|Resource Specialization||Nutrition & Crop Science|
|International Experience(s)||Participant, Green Challenge, Technical University Denmark; Participant, International Students' Summit, Tokyo University of Agriculture; Intern, VertiVegies, Singapore; Exchange Student, University of the Philippines Los Banos|
|Hometown||Scarborough, Ontario, Canada|
"GRS completely puts me in charge of my own degree, to take courses that will truly allow me to develop skill sets in areas that I see necessary to pursue meaningful impact - no more prerequisites that I find inessential!"
Why did you choose the GRS specialization that you did?
I grew up in an immigrant household: my parents were raised on hyperlocal food systems in the Philippines, fed with produce from their family farms and fish from local markets. When they immigrated to Canada, they shared these experiences with me through stories and cooking: often they substituted tropical ingredients with North American equivalents. Upon moving away from home to go to UBC, I craved the traditions of the motherland I was one generation removed from and the food system that my parents intimately knew and tried to share with me. This has led me into a deep journey of learning how agriculture has transformed from their time to suit industrial needs, particularly in Southeast Asia. I am fascinated by the advances in technology which have allowed us to feed so many people but I am also conscious of the social, economic and environmental costs it has bearing on the world. My resource allows me to understand, beginning at a molecular level, how we have transformed our crops into products which supply our industrialized diets. My region allows me to explore elements of my culture in relation to agriculture. Overall, I want to build a more sustainable food system.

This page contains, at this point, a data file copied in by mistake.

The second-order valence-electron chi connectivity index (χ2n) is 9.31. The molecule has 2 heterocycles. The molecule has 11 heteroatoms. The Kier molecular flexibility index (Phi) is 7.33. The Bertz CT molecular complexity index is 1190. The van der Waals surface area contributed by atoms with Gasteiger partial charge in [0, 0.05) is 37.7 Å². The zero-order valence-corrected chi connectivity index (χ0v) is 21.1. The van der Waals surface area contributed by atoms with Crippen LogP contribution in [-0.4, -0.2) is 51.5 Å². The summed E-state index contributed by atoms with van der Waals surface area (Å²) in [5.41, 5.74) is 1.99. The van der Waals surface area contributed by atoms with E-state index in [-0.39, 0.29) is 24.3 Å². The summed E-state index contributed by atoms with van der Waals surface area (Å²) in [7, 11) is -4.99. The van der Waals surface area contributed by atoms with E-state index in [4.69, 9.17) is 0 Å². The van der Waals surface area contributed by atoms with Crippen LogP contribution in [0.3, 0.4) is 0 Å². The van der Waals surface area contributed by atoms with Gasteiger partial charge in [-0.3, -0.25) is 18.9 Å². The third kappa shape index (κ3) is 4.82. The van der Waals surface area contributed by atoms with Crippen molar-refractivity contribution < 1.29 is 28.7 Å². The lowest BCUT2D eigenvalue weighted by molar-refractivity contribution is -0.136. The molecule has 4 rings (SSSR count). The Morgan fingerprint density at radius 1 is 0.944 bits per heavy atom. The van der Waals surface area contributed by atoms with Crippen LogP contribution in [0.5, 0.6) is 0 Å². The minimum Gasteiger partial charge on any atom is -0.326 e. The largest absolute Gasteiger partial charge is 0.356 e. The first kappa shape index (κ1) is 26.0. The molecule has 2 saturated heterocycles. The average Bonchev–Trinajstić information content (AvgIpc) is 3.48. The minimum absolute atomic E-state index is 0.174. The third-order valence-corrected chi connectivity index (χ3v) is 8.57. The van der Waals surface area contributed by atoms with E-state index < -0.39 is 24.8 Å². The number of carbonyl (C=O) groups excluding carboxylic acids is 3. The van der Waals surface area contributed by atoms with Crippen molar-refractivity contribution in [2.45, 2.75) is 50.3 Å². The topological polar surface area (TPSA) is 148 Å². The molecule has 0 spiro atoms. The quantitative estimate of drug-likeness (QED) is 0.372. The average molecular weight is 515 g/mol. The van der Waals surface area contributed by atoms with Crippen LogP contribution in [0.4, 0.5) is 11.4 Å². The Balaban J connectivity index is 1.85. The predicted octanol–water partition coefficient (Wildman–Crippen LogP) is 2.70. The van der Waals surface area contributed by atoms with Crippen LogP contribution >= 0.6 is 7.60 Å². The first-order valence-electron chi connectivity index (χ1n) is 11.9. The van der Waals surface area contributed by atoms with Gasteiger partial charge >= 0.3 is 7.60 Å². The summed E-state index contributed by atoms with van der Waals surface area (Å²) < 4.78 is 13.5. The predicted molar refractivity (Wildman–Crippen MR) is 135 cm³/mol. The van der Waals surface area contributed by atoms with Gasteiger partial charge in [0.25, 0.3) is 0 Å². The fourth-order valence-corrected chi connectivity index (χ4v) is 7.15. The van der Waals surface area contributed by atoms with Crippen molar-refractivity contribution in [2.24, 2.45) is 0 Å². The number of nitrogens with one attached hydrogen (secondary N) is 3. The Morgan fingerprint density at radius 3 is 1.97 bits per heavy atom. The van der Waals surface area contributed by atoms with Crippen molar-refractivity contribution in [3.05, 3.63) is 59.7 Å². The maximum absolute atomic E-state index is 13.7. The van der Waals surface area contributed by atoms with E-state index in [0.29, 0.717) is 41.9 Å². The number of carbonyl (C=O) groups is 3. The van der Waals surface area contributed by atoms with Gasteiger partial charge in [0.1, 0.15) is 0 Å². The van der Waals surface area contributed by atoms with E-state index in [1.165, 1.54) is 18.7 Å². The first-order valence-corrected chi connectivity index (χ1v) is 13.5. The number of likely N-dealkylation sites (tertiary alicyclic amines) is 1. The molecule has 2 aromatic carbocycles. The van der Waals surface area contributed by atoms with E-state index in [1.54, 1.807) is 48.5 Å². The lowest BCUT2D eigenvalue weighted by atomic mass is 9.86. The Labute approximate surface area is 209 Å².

What was your international experience and what did you learn from it?
My experiences in Denmark and Japan taught me about the current problem areas and solutions being pursued by students in food systems on a global scale. It has allowed me to explore at a personal level where my skills are best aligned. It has also given me hope that there are a lot of people thinking about these problems as well – I am definitely not alone and have a strong network of people to reach out to, who also want to build a more sustainable food system.
In Asia, I went from one end of the spectrum to the other – advanced mechanization and controlled agriculture environment in Singapore to landless, smallholder subsistence farmers in the Philippines. In Singapore, I learned how the for-profit sector can bring products to scale and has the capacity to try new things. In the Philippines, I’m learning about bringing research to practice and supporting agriculture in a developing economy amidst political instability. I’m learning about how to navigate all of these things with the privilege that I have – as a visitor to these places from Canada.